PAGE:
Gaucher disease is an inherited metabolic disorder that leads to the accumulation of a particular fatty substance throughout the body.
Named for Dr. Philippe C.E. Gaucher, a French physician who first described the disease in 1882, Gaucher disease (GD) is a disorder that leads to the accumulation of a particular lipid.
GD, like other similar metabolic disorders, is referred to as a storage disease, due to the accumulation, or storage, of material in the body. The accumulation is the result of a deficiency of the enzyme acid beta-glucocerebrosidase, which is necessary to break down a particular lipid, glucosyl ceramide.
As it accumulates, the glucosyl ceramide is stored in the scavenger cells of the body, which, taking on a characteristic appearance unique to those affected with this disorder, are called “Gaucher cells.” This lipid, which is normally present in only small amounts, may accumulate in the spleen, liver, bone marrow, brain, and the lungs.
Ninety-nine percent of cases are Type 1, in which the brain is not involved; often, the individual seems healthy and the disorder is found when the patient is examined for an unrelated complaint.
Among the patients with Type 1 disease, the more common symptoms involve the bones. The disease causes erosion of bone tissue and fractures.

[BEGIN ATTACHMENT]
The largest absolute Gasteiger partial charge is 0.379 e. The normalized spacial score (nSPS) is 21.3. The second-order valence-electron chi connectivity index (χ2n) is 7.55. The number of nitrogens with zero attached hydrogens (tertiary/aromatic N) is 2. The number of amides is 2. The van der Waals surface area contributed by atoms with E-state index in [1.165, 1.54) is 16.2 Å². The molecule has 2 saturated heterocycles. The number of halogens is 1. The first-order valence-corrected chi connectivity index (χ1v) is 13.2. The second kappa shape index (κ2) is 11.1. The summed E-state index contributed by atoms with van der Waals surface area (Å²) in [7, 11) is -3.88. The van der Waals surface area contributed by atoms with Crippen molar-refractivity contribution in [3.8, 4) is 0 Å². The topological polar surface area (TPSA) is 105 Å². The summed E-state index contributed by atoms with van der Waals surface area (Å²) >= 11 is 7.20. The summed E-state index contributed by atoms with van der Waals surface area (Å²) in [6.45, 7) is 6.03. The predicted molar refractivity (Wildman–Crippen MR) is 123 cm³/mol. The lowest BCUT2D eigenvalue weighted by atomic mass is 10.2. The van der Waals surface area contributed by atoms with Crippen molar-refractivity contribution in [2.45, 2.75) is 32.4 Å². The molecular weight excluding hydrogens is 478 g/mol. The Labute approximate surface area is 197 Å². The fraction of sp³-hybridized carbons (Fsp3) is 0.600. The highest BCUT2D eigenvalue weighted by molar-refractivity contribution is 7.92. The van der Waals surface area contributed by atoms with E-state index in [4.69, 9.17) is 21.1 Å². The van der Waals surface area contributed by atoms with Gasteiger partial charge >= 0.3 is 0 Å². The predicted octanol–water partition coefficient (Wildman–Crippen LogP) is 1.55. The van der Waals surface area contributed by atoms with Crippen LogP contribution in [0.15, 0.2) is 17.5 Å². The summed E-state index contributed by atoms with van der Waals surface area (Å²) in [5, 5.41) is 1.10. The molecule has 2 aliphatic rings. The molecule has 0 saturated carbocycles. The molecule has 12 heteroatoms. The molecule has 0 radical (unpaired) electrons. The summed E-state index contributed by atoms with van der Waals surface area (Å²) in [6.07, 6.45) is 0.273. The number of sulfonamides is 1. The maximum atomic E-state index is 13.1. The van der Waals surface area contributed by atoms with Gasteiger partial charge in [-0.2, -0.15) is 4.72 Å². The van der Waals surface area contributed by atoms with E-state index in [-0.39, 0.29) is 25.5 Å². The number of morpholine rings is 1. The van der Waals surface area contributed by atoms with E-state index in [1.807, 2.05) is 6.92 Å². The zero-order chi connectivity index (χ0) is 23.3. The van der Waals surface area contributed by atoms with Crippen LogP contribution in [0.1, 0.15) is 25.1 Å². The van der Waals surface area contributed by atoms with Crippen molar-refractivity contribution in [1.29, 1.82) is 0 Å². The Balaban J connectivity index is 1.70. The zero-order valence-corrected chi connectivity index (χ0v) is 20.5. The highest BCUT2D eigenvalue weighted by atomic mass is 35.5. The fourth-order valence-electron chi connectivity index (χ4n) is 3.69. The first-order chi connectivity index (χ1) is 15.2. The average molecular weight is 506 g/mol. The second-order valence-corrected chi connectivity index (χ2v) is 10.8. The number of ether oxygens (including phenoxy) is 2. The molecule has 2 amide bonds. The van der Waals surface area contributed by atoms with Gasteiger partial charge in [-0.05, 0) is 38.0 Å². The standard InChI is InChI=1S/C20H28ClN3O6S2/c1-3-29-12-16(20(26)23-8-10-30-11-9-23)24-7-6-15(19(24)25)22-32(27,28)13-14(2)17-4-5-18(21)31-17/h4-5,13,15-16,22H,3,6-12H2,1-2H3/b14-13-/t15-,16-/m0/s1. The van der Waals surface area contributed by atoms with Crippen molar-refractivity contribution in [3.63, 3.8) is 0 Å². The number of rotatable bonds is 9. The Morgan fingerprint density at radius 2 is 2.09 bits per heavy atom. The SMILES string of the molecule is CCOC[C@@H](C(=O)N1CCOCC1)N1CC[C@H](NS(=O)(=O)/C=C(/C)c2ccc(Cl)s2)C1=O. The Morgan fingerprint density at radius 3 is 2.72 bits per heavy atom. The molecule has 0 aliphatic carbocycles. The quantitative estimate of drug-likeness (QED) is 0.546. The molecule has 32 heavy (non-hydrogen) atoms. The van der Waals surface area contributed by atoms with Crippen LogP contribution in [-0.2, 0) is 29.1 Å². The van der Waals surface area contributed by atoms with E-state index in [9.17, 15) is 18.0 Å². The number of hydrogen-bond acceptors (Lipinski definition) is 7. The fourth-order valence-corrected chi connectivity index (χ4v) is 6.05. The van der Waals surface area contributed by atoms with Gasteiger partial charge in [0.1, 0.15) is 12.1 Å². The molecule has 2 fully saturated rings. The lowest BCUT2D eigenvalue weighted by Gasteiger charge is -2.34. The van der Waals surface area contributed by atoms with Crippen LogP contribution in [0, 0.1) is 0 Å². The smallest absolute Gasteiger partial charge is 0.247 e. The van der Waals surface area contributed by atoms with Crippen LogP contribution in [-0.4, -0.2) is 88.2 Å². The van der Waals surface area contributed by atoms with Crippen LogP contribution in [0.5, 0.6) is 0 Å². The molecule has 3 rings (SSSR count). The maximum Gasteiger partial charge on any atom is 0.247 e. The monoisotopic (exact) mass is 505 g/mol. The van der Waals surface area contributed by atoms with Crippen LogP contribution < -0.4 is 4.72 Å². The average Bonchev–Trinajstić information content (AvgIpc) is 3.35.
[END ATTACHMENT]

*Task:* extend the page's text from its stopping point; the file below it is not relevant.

The brain is involved in Types 2 and 3 Gaucher’s disease, and newborn babies with Type 2 Gaucher’s disease often die at birth. In Type 2 cases, death may occur within 18 months. In Type 3 cases, the neurological symptoms do not appear until the juvenile years, and disease progression is slower.
The disorder results when an individual inherits defective gene for the enzyme glucocerebrosidase from both parents. Gaucher’s disease is common in its more mild forms, especially among Jewish persons of Eastern European origin.
Adults may present with episodes of bone pain and fractures, an enlarged spleen, anemia (low red blood cell count), and thrombocytopenia (low platelet count) causing bruising and bleeding.
The medical history and physical exam often will be supplemented with a bone marrow biopsy or specific blood tests to demonstrate deficient beta-glucocerebrosidase activity in white blood cells.
Previously, severe cases of Type I Gaucher’s disease were treated by spleen removal and bone marrow transplants, both of which carry substantial risks. Purification of adequate quantities of alglucerase (glucocerebrosidase-beta-glucosidase) has allowed intravenous administration on a regular basis. The drug reduces the body’s total supply of glycolipid and improves symptoms. Unfortunately, it is an exceptionally expensive drug.
What tests need to be done to diagnose and to determine involvement?
What type of Gaucher’s disease is it?
What organs are involved?
What treatment will you be recommending?
What medication will you be prescribing? What are the side effects?
How effective is this drug?
What is the prognosis?